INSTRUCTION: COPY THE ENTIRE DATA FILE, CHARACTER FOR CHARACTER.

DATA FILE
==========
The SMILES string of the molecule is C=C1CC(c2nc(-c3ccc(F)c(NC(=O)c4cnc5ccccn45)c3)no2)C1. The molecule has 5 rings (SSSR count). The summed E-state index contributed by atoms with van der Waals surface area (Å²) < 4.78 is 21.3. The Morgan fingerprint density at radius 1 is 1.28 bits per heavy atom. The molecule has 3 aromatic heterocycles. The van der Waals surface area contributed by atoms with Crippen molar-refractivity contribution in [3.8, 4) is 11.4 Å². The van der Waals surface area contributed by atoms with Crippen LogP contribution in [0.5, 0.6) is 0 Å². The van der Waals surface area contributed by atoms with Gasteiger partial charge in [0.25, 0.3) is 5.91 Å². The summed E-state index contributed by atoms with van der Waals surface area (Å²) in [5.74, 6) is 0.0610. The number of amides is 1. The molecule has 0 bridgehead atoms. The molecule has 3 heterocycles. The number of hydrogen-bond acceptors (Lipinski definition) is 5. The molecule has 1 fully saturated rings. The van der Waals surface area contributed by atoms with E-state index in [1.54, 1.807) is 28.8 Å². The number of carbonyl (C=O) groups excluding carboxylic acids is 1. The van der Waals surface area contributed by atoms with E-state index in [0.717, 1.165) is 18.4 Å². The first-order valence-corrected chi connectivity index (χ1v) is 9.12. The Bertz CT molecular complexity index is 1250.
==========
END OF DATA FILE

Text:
The SMILES string of the molecule is C=C1CC(c2nc(-c3ccc(F)c(NC(=O)c4cnc5ccccn45)c3)no2)C1. The molecule has 5 rings (SSSR count). The summed E-state index contributed by atoms with van der Waals surface area (Å²) < 4.78 is 21.3. The Morgan fingerprint density at radius 1 is 1.28 bits per heavy atom. The molecule has 3 aromatic heterocycles. The van der Waals surface area contributed by atoms with Crippen molar-refractivity contribution in [3.8, 4) is 11.4 Å². The van der Waals surface area contributed by atoms with Crippen LogP contribution in [0.5, 0.6) is 0 Å². The van der Waals surface area contributed by atoms with Gasteiger partial charge in [0.25, 0.3) is 5.91 Å². The summed E-state index contributed by atoms with van der Waals surface area (Å²) in [5.74, 6) is 0.0610. The number of amides is 1. The molecule has 0 bridgehead atoms. The molecule has 3 heterocycles. The number of hydrogen-bond acceptors (Lipinski definition) is 5. The molecule has 1 fully saturated rings. The van der Waals surface area contributed by atoms with E-state index in [1.54, 1.807) is 28.8 Å². The number of carbonyl (C=O) groups excluding carboxylic acids is 1. The van der Waals surface area contributed by atoms with E-state index in [0.717, 1.165) is 18.4 Å². The first-order valence-corrected chi connectivity index (χ1v) is 9.12. The Bertz CT molecular complexity index is 1250.